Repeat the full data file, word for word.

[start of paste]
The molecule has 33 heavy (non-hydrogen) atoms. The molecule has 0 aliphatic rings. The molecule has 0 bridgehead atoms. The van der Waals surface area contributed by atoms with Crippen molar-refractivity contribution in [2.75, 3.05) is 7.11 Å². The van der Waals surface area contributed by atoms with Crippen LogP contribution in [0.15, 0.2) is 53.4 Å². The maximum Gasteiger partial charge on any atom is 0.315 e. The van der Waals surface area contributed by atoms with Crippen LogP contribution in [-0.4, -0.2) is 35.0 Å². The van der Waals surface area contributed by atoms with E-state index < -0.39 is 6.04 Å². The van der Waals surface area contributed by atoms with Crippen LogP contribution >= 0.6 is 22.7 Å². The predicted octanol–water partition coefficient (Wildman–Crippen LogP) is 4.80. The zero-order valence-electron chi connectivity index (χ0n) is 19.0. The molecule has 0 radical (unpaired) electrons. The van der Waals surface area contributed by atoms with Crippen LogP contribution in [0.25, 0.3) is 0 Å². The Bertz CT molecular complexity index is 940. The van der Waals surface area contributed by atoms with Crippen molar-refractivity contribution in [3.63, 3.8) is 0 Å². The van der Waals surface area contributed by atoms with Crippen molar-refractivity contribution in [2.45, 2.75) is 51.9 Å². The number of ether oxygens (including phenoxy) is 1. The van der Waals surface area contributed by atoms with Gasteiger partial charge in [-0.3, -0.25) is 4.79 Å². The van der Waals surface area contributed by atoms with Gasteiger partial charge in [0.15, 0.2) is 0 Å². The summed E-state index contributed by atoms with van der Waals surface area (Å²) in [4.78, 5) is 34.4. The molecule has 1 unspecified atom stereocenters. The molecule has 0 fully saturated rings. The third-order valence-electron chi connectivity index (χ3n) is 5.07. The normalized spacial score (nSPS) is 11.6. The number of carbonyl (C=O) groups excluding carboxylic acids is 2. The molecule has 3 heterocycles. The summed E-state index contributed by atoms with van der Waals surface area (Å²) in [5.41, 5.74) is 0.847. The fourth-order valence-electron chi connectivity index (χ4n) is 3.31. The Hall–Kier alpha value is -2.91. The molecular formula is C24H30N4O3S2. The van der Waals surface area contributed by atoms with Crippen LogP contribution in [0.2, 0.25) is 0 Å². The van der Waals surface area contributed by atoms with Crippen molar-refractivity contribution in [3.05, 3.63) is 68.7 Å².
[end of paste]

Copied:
The molecule has 33 heavy (non-hydrogen) atoms. The molecule has 0 aliphatic rings. The molecule has 0 bridgehead atoms. The van der Waals surface area contributed by atoms with Crippen molar-refractivity contribution in [2.75, 3.05) is 7.11 Å². The van der Waals surface area contributed by atoms with Crippen LogP contribution in [0.15, 0.2) is 53.4 Å². The maximum Gasteiger partial charge on any atom is 0.315 e. The van der Waals surface area contributed by atoms with Crippen LogP contribution in [-0.4, -0.2) is 35.0 Å². The van der Waals surface area contributed by atoms with E-state index < -0.39 is 6.04 Å². The van der Waals surface area contributed by atoms with Crippen LogP contribution >= 0.6 is 22.7 Å². The predicted octanol–water partition coefficient (Wildman–Crippen LogP) is 4.80. The zero-order valence-electron chi connectivity index (χ0n) is 19.0. The molecule has 0 radical (unpaired) electrons. The van der Waals surface area contributed by atoms with Crippen LogP contribution in [0.25, 0.3) is 0 Å². The Bertz CT molecular complexity index is 940. The van der Waals surface area contributed by atoms with Crippen molar-refractivity contribution in [3.63, 3.8) is 0 Å². The van der Waals surface area contributed by atoms with Crippen molar-refractivity contribution in [2.45, 2.75) is 51.9 Å². The number of ether oxygens (including phenoxy) is 1. The van der Waals surface area contributed by atoms with Gasteiger partial charge in [-0.3, -0.25) is 4.79 Å². The van der Waals surface area contributed by atoms with Gasteiger partial charge in [0.15, 0.2) is 0 Å². The summed E-state index contributed by atoms with van der Waals surface area (Å²) in [4.78, 5) is 34.4. The molecule has 1 unspecified atom stereocenters. The molecule has 0 fully saturated rings. The third-order valence-electron chi connectivity index (χ3n) is 5.07. The normalized spacial score (nSPS) is 11.6. The number of carbonyl (C=O) groups excluding carboxylic acids is 2. The molecule has 3 heterocycles. The summed E-state index contributed by atoms with van der Waals surface area (Å²) in [5.41, 5.74) is 0.847. The fourth-order valence-electron chi connectivity index (χ4n) is 3.31. The Hall–Kier alpha value is -2.91. The molecular formula is C24H30N4O3S2. The van der Waals surface area contributed by atoms with Crippen LogP contribution in [0.2, 0.25) is 0 Å². The van der Waals surface area contributed by atoms with Crippen molar-refractivity contribution in [3.05, 3.63) is 68.7 Å².